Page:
It was another day in which I would wait for baby to fall asleep for nap number one so I could shower and get ready to attempt to get out of the house together to do something, anything really, so I wouldn't feel the walls of the apartment close in on me by the time the second nap rolled around. I would pack all the diapers and toys and pacifiers and pump and bottles into a ginormous stroller that was already too heavy to push without a baby in it .

Then I would spend so much time figuring out where we could go with said stroller, because I wanted to avoid places with steps or narrow doors (I couldn't lift the stroller by myself and I was too embarrassed to ask strangers for help—also hi, New Yorkers, please help new moms when you see them huffing and puffing up the subway stairs, okay?). Then I would obsess about the weather, was it too cold to bring the baby out? And by the time I thought I had our adventure planned, the baby would wake up, I would still be in my PJs and it was time to pump yet again.

Slowly, but surely, and mostly thanks to sleep deprivation and isolation, I began to detest this whole new mom life. I've always been a social butterfly. I moved to New York because I craved that non-stop energy the city has and in the years before having my baby I amassed new friends I made through my daily adventures. I would never stop. I would walk everywhere just to take in the scenery and was always on the move.

Now I had this ball and chain attached to me, I thought, that didn't even allow me to make it out of the door to walk the dog. This sucks, I would think regularly, followed by maybe I'm not meant to be a mom after all.


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Time-saving formula tips our editors swear by

Less time making bottles, more time snuggling.

As a new parent, it can feel like feeding your baby is a full-time job—with a very demanding nightshift. Add in the additional steps it takes to prepare a bottle of formula and, well… we don't blame you if you're eager to save some time when you can. After all, that means more time for snuggling your baby or practicing your own well-deserved self-care.

Here's the upside: Many, many formula-feeding mamas before you have experienced the same thing, and they've developed some excellent tricks that can help you mix up a bottle in record time. Here are the best time-saving formula tips from editors here at Motherly.

1. Use room temperature water

The top suggestion that came up time and time again was to introduce bottles with room temperature water from the beginning. That way, you can make a bottle whenever you need it without worrying about warming up water—which is a total lifesaver when you have to make a bottle on the go or in the middle of the night.

2. Buy online to save shopping time

You'll need a lot of formula throughout the first year and beyond—so finding a brand like Comforts, which offers high-quality infant formula at lower prices, will help you save a substantial amount of money. Not to mention, you can order online or find the formula on shelves during your standard shopping trip—and that'll save you so much time and effort as well.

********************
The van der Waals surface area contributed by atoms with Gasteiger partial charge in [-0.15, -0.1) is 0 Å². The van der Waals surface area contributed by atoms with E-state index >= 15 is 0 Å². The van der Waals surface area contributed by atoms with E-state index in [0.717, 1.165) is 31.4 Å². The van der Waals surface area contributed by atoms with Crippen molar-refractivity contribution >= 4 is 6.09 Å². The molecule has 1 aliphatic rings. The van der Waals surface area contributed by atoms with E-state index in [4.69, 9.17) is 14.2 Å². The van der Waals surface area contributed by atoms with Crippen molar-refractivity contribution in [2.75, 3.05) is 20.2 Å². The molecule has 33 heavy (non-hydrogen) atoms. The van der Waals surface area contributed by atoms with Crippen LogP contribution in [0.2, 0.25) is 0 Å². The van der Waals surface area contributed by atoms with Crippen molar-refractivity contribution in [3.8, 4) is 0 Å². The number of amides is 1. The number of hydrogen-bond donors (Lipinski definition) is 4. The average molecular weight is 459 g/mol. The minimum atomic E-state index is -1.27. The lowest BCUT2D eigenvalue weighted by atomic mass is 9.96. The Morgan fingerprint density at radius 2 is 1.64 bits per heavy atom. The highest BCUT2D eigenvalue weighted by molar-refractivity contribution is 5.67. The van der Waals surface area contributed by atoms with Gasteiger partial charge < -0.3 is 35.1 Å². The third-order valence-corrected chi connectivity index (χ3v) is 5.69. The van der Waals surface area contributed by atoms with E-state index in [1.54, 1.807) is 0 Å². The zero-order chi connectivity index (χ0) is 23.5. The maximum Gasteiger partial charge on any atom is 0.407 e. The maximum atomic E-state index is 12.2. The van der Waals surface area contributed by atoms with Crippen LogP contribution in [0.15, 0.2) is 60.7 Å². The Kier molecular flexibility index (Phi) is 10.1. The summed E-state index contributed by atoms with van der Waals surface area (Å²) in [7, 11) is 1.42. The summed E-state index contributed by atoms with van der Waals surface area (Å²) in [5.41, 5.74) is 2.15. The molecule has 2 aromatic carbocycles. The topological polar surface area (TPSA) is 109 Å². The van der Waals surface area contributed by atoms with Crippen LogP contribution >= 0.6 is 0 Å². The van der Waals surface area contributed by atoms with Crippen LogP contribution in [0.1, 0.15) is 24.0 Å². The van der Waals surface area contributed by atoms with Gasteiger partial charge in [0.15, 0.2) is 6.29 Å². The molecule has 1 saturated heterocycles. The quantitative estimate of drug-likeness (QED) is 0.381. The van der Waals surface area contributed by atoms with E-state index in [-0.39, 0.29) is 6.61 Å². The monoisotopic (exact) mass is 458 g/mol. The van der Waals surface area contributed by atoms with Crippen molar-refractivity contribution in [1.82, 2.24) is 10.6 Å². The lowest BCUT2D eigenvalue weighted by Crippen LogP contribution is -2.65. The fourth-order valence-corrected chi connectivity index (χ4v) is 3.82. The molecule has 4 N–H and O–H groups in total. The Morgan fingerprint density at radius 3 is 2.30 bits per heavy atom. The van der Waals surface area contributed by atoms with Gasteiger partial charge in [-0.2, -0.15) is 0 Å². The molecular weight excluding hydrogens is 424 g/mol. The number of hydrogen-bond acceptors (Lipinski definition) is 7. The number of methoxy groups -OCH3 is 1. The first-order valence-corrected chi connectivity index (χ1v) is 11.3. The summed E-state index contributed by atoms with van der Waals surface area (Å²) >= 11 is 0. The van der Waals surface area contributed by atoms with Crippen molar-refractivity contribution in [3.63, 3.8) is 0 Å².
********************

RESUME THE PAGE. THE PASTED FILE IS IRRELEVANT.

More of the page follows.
3. Pre-measure nighttime bottles

The middle of the night is the last time you'll want to spend precious minutes mixing up a bottle. Instead, our editors suggest measuring out the correct amount of powder formula into a bottle and putting the necessary portion of water on your bedside table. That way, all you have to do is roll over and combine the water and formula in the bottle before feeding your baby. Sounds so much better than hiking all the way to the kitchen and back at 3 am, right?

4. Divide serving sizes for outings

Before leaving the house with your baby, divvy up any portions of formula and water that you may need during your outing. Then, when your baby is hungry, just combine the pre-measured water and powder serving in the bottle. Our editors confirm this is much easier than trying to portion out the right amount of water or formula while riding in the car.

5. Memorize the mental math

Soon enough, you'll be able to prepare a bottle in your sleep. But, especially in the beginning or when increasing your baby's serving, the mental math can take a bit of time. If #mombrain makes it tough to commit the measurements to memory, write up a cheat sheet for yourself or anyone else who will prepare your baby's bottle.

6. Warm up chilled formula with water

If you're the savvy kind of mom who prepares and refrigerates bottles for the day in advance, you'll probably want to bring it up to room temperature before serving. Rather than purchase a bottle warmer, our editors say the old-fashioned method works incredibly well: Just plunge the sealed bottle in a bowl of warm water for a few minutes and—voila!—it's ready to serve.



Another great tip? Shop the Comforts line on Comfortsforbaby.com to find premium baby products for a fraction of competitors' prices. Or, follow @comfortsforbaby for more information!

This article was sponsored by The Kroger Co. Thank you for supporting the brands that support Motherly and mamas.

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Errands and showers are not self-care for moms

Thinking they are is what's burning moms out.

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A friend and I bump into each other at Target nearly every time we go. We don't pre-plan this; we must just be on the same paper towel use cycle or something. Really, I think there was a stretch where I saw her at Target five times in a row.

We've turned it into a bit of a running joke. "Yeah," I say sarcastically, "We needed paper towels so you know, I had to come to Target… for two hours of alone time."

She'll laugh and reply, "Oh yes, we were out of… um… paper clips. So here I am, shopping without the kids. Heaven!"

Now don't get me wrong. I adore my trips to Target (and based on the fullness of my cart when I leave, I am pretty sure Target adores my trips there, too).

But my little running joke with my friend is actually a big problem. Because why is the absence of paper towels the thing that prompts me to get a break? And why on earth is buying paper towels considered a break for moms?